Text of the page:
• To bake: ¬†Preheat oven to 350 degrees. Place on a parchment or foil-lined baking sheet and bake for about 20 min until golden (or desired crispiness), flipping half-way through.
  • To broil: ¬†Turn broiler on to high. ¬†Place on a parchment or foil-lined baking sheet and bake for about 10 min (or desired crispiness), flipping half-way through.
  • Place the sauce on top to your desired amount/taste.

ENJOY with your favorite vegetable stir-fry over rice or noodles!


For those interested, here are some thoughts on Veganism…

First of all, I believe that no one diet works for everyone. ¬†And it couldn’t have been truer this time around. ¬†My brother, husband and I all agreed that this diet made us all hungrier (we wanted to eat more and more often!) yet we all lost weight. ¬†We also found that it was very, very hard to eat out as a vegan – definitely a plus for our waistlines and our wallets. ¬†But each of us had slightly different reactions.

I felt pretty good most of the time, though I craved red meat more than usual. Seriously. A burger, some steak, something! (Probably shouldn’t have watched all those Diners, Drive-ins and Dives episodes…) ¬†I think it’s telling that my body needs more of the iron that comes from red meat. ¬†My husband had ups & downs with it – he’s felt okay overall too but has had headaches and stomach issues at certain points. Not his favorite diet to say the least. And my brother was definitely more experimental – he tried seitan, tempeh and soy cheese. ¬†He did fine with those products, but they weren’t his favorite (especially the “cheese”). ¬†Overall though, he reacted similarly to me – no major issues but he said that his love of animal products “grew tenfold”. Lol.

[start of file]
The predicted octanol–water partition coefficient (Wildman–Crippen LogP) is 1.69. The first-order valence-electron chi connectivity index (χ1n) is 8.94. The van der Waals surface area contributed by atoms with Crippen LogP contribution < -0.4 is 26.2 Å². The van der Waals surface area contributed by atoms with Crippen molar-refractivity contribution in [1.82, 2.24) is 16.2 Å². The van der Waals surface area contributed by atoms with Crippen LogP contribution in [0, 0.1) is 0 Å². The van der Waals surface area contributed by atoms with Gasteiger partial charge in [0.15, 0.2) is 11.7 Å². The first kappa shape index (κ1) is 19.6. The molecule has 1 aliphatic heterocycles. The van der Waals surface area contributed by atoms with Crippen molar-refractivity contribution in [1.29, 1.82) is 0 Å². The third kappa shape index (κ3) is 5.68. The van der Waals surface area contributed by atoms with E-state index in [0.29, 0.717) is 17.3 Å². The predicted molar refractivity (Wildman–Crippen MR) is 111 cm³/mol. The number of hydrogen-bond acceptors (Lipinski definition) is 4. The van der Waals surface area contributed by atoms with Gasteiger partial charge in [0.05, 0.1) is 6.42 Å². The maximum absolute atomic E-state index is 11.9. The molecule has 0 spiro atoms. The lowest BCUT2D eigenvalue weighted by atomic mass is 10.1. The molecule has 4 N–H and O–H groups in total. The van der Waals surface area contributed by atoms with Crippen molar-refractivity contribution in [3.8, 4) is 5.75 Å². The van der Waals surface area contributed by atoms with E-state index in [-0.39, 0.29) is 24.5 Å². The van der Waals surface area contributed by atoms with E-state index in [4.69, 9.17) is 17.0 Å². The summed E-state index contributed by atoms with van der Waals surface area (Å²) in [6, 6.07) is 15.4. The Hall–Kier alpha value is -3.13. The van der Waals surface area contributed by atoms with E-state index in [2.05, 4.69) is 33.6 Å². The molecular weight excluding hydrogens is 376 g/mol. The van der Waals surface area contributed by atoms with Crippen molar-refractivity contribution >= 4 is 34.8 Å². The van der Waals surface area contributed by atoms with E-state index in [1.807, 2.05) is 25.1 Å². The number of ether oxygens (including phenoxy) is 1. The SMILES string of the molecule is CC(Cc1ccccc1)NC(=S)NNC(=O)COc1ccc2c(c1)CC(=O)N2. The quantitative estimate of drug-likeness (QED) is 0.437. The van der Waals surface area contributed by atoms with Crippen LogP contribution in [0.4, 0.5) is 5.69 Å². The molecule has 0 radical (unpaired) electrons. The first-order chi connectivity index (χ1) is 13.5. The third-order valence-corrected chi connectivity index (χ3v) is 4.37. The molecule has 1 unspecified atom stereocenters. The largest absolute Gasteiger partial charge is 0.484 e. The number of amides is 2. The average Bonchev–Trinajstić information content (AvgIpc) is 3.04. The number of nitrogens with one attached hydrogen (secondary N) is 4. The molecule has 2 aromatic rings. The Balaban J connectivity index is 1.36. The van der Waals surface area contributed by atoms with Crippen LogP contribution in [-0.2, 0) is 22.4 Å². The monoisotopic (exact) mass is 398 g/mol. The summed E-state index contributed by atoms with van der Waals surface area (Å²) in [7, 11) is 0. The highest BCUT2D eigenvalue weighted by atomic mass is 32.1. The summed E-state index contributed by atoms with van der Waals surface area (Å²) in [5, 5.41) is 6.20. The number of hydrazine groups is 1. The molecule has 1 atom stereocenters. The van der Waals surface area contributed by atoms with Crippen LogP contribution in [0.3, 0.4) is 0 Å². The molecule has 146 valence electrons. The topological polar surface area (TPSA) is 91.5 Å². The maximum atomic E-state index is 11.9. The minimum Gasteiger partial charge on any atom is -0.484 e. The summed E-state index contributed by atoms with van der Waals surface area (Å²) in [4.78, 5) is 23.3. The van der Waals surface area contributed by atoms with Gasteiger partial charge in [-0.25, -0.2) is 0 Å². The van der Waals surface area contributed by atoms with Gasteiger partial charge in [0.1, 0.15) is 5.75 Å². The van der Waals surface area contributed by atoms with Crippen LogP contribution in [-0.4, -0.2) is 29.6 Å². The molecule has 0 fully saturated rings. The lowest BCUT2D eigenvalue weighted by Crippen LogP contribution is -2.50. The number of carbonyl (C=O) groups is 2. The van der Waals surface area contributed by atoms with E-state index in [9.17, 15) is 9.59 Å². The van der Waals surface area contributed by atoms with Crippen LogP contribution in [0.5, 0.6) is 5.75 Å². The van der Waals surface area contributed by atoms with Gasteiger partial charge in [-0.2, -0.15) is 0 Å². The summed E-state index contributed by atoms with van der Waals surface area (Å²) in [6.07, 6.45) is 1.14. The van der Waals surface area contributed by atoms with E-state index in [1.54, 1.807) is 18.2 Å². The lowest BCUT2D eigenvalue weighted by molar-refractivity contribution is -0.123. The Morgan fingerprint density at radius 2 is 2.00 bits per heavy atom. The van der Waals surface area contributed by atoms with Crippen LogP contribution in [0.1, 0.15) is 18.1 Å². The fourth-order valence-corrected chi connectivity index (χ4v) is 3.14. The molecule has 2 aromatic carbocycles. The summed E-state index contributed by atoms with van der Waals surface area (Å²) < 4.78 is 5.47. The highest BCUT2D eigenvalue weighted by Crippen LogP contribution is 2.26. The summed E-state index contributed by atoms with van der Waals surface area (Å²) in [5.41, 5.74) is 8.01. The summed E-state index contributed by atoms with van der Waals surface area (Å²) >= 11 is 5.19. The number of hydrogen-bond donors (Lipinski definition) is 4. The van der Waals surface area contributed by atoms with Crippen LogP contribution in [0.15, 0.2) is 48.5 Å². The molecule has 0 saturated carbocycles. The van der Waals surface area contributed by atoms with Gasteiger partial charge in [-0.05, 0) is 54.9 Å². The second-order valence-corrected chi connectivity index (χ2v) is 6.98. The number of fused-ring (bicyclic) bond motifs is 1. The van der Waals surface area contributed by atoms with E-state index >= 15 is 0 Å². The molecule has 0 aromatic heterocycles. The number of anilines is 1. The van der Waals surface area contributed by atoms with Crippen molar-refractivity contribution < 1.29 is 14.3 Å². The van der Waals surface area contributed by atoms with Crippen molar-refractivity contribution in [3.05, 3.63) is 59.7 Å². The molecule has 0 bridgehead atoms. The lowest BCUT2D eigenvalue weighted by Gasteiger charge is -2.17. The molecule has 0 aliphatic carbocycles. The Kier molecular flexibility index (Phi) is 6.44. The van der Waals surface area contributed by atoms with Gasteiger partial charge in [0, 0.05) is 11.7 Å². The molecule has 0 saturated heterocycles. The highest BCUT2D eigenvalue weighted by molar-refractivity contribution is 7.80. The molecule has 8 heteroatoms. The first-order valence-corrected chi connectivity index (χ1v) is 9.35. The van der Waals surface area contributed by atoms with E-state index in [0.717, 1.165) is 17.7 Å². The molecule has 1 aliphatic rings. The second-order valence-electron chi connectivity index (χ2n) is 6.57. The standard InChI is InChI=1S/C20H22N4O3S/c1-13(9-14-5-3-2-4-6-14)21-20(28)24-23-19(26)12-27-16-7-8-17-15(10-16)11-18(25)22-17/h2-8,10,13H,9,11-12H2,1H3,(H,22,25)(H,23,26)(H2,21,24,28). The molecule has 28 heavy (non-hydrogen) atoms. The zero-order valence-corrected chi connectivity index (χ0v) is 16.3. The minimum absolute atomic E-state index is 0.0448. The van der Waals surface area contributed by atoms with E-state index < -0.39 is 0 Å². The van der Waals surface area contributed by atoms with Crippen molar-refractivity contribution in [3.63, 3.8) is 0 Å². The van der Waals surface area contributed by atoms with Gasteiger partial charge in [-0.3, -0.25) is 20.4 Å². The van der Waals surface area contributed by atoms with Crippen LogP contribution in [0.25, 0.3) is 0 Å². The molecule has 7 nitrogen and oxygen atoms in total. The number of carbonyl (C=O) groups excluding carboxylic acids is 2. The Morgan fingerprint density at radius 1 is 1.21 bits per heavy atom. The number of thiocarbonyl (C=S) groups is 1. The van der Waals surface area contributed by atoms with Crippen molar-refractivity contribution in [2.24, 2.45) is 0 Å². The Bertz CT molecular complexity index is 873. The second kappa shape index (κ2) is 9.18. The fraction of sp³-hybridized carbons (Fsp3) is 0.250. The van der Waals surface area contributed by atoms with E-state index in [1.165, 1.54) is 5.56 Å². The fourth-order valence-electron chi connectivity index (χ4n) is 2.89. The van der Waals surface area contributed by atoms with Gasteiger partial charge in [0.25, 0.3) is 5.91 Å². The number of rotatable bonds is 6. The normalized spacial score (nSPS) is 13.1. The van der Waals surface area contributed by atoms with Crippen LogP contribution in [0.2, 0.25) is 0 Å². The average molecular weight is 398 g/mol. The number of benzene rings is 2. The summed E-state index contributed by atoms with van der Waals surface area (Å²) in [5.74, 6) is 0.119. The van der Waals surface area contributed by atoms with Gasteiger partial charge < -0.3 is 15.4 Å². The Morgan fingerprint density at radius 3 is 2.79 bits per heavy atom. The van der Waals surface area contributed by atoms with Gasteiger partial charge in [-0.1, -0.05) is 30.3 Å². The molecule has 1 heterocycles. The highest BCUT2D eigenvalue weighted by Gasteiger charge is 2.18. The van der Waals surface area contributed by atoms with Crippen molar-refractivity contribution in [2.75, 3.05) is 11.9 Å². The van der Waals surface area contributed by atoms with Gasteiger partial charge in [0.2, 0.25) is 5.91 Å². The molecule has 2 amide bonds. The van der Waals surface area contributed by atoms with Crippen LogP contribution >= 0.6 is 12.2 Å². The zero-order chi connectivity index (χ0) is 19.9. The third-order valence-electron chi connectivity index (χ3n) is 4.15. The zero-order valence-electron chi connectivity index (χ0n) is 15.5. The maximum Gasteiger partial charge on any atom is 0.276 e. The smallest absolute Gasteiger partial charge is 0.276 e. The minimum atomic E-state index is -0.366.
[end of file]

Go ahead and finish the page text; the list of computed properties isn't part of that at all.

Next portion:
Steve and I concluded that we’re not going to be vegan forever, but we may continue the good habits of incorporating a lot more vegetables in our diets and really reduce our consumption of meat and dairy (tough for me because I love cheese!)

Final thoughts…

  • Everything in moderation¬†– We gave up all animal products cold turkey – not a good idea. ¬†If you’d like to try veganism or any diet, do it gradually and¬†add in!
  • Don’t deprive yourself of anything – You’ll only want it more.¬†
  • Follow what your body needs – It knows what it needs, so don’t ignore it.
  • Cook & eat more whole foods, less processed foods. – Cook when you can, adding in more & various types of veggies¬†at every meal, less boxed/canned/bagged stuff

Thanks for reading! xo


Cauliflower, 2 ways

Much like the world of fashion, the culinary world has its trends. Colored jeans, skinny ties and peplum in fashion are to cupcakes, food trucks and gluten-free in food.

The latest thing? Cauliflower. What was once a bland, boring cousin of the ever-popular broccoli, cauliflower has made its big break ūüôā Cauliflower is a nutrient-dense food, providing lots of vitamins & minerals (such as vitamin C and folate) with little calories. It’s also a low-carb, high-fiber vegetable with properties that may slow the growth of some cancers (source).